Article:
Grand Lake Street Scene

Grand Lake is the largest natural body of water in Colorado and part of the Colorado River headwaters. The city, established in 1881 and incorporated on June 23, 1944, sits at an elevation of 8,369 feet. Once an outfitting and supply depot for mining settlements, it is now a tourist destination. Wikipedia lists Tim Allen, the actor, as a notable resident who married his wife Jane Hajduk there in 2006.

Blue Water Bakery Cafe
Inside Blue Water Bakery and Cafe
View across Grand Lake

Mountain Food Market and the People of Colorado

A trip to the market followed our lunch. It was such a tiny little store with every nook and cranny crammed with merchandise. The narrow aisles made it difficult when more than one basket wielding shopper was searching for items to buy. Even so, everyone was polite, saying excuse me and trying to get out of each other’s way.

It seemed like everyone we had encountered in Colorado had smiles on their faces and positive polite attitudes. Could this be because we had mostly been in rural and recreation areas so far? Would things be different closer to the metropolitan areas?

Next up we head to Lyons, Colorado, about 20 miles east of the park and 17 miles north of Boulder.

Safe Travels

Rocky Mountain National Park – Part 1

Rocky Mountain National Park – Part 1

 It’s rare that we take off for a new destination without some idea of where we will stay for the night. Without a reservation or multiple options, it feels like a gymnast is inside my stomach flipping, flopping, twisting, and turning during the whole trip. Thursday, August 23, 2018, found us in such a predicament as we headed for the west entrance of Rocky Mountain National Park.

I could barely enjoy the view as we drove through Rabbit Ears Pass where patches of dead trees broke up the healthy forest covering the mountainsides. There were only 98 sites at the only first-come-first-served campground on the west side of the park.

The sign at the Grand Lake Entrance showed no vacancy for the first four campgrounds listed. Then the last campground, Timber Creek (first-come-first-served), showed vacancy. Yes! Now we only had to worry about finding a campsite for our 30’ fifth wheel. Would the sites be big enough?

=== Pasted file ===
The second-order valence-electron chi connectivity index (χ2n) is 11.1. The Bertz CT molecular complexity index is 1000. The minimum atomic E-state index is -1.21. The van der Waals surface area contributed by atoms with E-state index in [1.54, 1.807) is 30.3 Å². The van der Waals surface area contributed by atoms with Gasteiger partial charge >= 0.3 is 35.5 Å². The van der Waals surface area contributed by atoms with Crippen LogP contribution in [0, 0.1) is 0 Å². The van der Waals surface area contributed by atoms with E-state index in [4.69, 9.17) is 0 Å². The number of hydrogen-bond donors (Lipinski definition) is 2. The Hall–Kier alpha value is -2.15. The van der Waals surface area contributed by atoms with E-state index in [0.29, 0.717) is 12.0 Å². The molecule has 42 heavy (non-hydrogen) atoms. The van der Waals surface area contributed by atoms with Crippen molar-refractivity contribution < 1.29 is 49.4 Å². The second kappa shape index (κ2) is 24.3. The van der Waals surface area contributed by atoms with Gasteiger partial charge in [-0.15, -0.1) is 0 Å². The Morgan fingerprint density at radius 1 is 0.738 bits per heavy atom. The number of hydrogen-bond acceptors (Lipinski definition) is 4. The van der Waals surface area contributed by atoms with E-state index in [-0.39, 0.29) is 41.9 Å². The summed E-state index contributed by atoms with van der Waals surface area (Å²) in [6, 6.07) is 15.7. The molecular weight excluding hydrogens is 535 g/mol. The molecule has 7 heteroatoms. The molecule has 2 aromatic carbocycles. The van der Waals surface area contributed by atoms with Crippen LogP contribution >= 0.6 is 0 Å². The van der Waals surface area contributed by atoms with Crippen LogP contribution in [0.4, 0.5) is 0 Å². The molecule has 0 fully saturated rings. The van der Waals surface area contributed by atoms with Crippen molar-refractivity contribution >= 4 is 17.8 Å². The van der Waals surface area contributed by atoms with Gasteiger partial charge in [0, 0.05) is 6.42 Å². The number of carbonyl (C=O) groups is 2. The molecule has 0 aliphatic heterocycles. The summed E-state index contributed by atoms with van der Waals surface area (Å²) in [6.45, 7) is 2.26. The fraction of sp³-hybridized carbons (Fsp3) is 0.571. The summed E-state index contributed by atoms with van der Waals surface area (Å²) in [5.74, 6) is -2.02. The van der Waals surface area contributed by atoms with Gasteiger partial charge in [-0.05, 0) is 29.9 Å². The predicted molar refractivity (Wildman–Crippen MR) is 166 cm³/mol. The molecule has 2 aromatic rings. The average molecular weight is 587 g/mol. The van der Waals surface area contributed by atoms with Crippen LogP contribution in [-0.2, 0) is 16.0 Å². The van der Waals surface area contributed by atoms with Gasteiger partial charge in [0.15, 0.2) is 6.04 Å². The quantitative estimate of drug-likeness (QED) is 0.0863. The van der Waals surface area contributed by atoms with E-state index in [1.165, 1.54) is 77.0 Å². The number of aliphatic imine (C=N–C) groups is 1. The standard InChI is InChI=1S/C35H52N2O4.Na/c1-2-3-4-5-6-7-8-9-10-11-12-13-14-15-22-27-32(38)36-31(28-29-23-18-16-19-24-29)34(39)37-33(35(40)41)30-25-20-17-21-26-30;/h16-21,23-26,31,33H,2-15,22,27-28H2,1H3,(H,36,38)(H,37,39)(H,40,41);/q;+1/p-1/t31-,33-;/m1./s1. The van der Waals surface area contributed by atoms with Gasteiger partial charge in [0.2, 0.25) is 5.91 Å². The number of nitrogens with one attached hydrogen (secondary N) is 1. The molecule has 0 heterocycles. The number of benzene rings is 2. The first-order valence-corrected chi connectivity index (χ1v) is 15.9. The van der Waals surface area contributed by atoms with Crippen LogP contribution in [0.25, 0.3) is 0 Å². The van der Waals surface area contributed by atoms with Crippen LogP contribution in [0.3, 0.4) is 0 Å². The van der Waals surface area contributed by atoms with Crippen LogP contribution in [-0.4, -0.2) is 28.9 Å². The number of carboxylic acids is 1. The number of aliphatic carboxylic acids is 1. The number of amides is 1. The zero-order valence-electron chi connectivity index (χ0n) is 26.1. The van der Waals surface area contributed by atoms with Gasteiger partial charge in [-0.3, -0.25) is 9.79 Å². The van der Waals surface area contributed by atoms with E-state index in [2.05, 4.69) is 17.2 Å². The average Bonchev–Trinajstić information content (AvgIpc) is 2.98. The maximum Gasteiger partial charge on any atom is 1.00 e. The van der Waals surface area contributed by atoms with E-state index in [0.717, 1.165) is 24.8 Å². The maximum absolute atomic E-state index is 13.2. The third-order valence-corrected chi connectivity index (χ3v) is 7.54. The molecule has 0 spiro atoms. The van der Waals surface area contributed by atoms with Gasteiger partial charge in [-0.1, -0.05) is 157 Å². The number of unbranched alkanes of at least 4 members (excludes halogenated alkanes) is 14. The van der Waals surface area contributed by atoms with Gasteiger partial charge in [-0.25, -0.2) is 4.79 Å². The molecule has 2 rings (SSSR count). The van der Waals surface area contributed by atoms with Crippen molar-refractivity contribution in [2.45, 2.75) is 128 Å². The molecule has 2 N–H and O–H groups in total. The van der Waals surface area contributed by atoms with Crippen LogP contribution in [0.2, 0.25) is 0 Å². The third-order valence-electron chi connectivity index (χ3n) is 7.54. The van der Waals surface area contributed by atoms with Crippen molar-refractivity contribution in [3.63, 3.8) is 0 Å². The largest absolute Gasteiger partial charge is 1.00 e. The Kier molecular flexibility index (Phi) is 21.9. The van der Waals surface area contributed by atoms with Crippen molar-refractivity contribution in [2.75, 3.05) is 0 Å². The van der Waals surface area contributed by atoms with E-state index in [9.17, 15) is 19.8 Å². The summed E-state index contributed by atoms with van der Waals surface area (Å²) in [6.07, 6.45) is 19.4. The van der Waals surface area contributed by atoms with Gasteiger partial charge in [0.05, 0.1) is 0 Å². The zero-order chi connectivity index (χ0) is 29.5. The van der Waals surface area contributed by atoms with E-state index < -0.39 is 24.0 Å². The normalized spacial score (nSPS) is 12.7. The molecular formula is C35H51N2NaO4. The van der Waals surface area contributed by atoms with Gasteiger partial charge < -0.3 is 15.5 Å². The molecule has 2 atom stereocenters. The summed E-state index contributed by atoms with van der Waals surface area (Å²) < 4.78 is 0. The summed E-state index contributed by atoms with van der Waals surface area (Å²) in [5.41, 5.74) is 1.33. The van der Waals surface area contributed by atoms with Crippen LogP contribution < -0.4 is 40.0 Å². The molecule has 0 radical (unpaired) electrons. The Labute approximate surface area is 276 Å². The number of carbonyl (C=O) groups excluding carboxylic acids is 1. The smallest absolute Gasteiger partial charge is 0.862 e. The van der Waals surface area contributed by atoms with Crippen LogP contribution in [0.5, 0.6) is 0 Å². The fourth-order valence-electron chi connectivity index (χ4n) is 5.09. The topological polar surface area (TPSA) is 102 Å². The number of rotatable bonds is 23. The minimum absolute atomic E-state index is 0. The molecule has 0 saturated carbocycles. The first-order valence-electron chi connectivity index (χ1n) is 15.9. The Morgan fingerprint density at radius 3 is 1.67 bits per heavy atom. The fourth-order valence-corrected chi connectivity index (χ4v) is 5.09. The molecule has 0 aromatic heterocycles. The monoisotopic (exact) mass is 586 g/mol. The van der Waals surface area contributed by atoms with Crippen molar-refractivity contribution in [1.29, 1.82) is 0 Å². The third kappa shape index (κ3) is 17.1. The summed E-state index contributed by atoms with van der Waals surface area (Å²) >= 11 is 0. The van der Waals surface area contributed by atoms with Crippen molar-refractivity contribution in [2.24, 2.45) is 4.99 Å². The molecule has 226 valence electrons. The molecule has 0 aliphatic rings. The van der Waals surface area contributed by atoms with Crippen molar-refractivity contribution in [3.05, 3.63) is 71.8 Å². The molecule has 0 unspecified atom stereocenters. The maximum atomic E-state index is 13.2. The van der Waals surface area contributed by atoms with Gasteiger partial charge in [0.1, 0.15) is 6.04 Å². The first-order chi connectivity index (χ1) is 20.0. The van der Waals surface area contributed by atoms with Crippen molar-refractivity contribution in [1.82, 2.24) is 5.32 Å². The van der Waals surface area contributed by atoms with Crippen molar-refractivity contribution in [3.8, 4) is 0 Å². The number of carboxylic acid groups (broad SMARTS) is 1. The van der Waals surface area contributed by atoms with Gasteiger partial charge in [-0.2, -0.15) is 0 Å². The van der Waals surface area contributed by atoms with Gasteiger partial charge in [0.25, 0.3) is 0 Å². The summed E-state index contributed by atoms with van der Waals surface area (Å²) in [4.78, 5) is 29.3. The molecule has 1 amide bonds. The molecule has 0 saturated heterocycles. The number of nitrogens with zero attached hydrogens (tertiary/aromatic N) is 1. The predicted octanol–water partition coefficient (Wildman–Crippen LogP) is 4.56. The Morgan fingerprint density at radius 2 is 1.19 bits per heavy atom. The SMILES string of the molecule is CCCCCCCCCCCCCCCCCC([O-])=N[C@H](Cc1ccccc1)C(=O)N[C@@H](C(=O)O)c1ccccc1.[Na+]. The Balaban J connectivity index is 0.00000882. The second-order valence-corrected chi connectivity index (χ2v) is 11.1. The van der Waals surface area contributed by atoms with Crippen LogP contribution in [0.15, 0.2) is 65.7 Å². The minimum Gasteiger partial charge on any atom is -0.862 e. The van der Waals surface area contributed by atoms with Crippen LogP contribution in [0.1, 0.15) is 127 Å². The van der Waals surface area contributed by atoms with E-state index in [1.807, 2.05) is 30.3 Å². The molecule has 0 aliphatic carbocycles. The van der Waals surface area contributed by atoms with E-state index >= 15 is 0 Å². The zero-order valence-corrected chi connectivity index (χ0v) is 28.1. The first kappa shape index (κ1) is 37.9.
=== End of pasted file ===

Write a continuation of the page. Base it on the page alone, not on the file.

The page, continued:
All of that worrying turned out to be for naught, as it usually does. We managed to squeeze into a perfect spot, paid the fee, and settled in for three nights.

Timber Creek campsite

We had plenty of daylight left to commence with exploration. First stop, of course, was the Kawuneeche Visitor Center for maps and information about hikes. We didn’t plan on any strenuous hikes at elevations of 9,000 to 12,000 feet. Even though we had been in high elevations for almost a month, we still suffered from shortness of breath at the slightest exertion, the occasional headache, or dehydration. Sticking with the shorter and flatter trails would keep the more serious symptoms of altitude sickness at bay.

Adams Falls

Accessible near Grand Lake a few miles outside of the park, Adams Falls turned out to be our speed at a distance of .6 miles roundtrip and an elevation gain of 79 feet.  Lodgepole pines had fallen like pick up sticks along the trail, cluttering the forest floor. It looked like more than a good raking was needed to prevent a catastrophic forest fire.

Lodgepole pines downed by bark beetle
Adams Falls
Adams Falls empties into Grand Lake

Grand Lake Lodge

Grand Lake Lodge was our next stop. The lodge was either established, built, or began operation in 1920 or 1925. Three different signs listed three different dates. It’s a beautiful old lodge with wood beams and floors. A huge fireplace dominated the middle of the lobby with a bar on one side and a restaurant beyond. Seating on the porch was popular for its view of the lake.

Grand Lake Lodge with historic vehicles
Picturesque location for a wedding
Lobby area with fireplace, seating, and bar
Welcome to Grand Lake Lodge
Flowers on the porch create a homey feel

Tundra Communities